More important, he nationalized the issue of democracy by warning about the election deniers in state and local contests using their victories to unravel our electoral processes, and he anticipated the trouble that is likely to come if those same extremists lose and refuse to accept the outcome: . . . . This is a path to chaos in America. It’s unprecedented. It’s unlawful, and it’s un-American.
Biden called on Americans to summon two of our most endangered virtues—patience and faith—on election night. He knows that there is likely to be dangerous mischief on November 8, not least because so many Republicans have essentially promised it and, in some cases, done their best to ensure it.
The president’s appeal to defend our democratic values will exasperate supposed pragmatists who believe that all people want to hear about is the price of cereal and bananas. Maybe the pragmatists are right, and voters don’t care about anything else. But a president betrays his oath to defend the Constitution if he allows his concerns about our democracy to be held hostage to the price of a gallon of gasoline.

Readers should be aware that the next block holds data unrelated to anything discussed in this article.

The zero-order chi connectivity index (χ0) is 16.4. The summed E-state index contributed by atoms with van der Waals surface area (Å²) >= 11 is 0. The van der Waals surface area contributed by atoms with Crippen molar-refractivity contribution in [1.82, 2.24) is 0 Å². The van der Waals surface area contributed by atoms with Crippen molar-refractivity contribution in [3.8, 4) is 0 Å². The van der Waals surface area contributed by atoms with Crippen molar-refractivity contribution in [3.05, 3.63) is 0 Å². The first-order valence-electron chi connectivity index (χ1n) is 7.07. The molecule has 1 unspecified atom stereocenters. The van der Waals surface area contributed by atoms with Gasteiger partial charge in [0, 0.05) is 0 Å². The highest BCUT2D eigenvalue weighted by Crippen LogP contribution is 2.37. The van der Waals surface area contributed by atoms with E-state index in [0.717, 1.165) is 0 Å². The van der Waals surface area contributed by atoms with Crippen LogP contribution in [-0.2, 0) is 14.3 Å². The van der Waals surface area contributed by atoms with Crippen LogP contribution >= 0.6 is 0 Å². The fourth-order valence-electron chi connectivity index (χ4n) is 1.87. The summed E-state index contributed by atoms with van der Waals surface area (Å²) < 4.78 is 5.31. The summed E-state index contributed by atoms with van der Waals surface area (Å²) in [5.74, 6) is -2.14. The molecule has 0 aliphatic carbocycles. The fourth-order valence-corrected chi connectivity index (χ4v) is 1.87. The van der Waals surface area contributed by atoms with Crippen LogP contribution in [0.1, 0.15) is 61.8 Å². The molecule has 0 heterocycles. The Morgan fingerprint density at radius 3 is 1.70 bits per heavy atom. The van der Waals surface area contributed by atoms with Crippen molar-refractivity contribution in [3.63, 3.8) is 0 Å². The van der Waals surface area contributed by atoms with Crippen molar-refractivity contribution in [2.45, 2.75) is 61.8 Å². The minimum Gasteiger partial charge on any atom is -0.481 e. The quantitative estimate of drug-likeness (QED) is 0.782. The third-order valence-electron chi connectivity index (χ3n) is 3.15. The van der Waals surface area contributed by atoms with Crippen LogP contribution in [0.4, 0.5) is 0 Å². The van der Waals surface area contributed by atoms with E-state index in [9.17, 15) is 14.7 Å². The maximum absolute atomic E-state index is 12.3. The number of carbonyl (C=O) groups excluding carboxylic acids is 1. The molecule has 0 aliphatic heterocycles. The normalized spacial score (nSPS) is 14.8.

At the moment, however, a slew of candidates across the nation are promising to ditch the Constitution and the rule of law; armed goons are positioning themselves near ballot boxes in Arizona; Republicans and their supporters are making sick jokes about an alleged attempt to kidnap and torture the speaker of the House. Only the most self-absorbed and selfish leader would refuse to speak out. We had enough of that with the last president.
This speech will soon be buried and forgotten in a blizzard of media cynicism and the buzz of impending election news. But the president of the United States told us something important last night. The only question is whether anyone cares.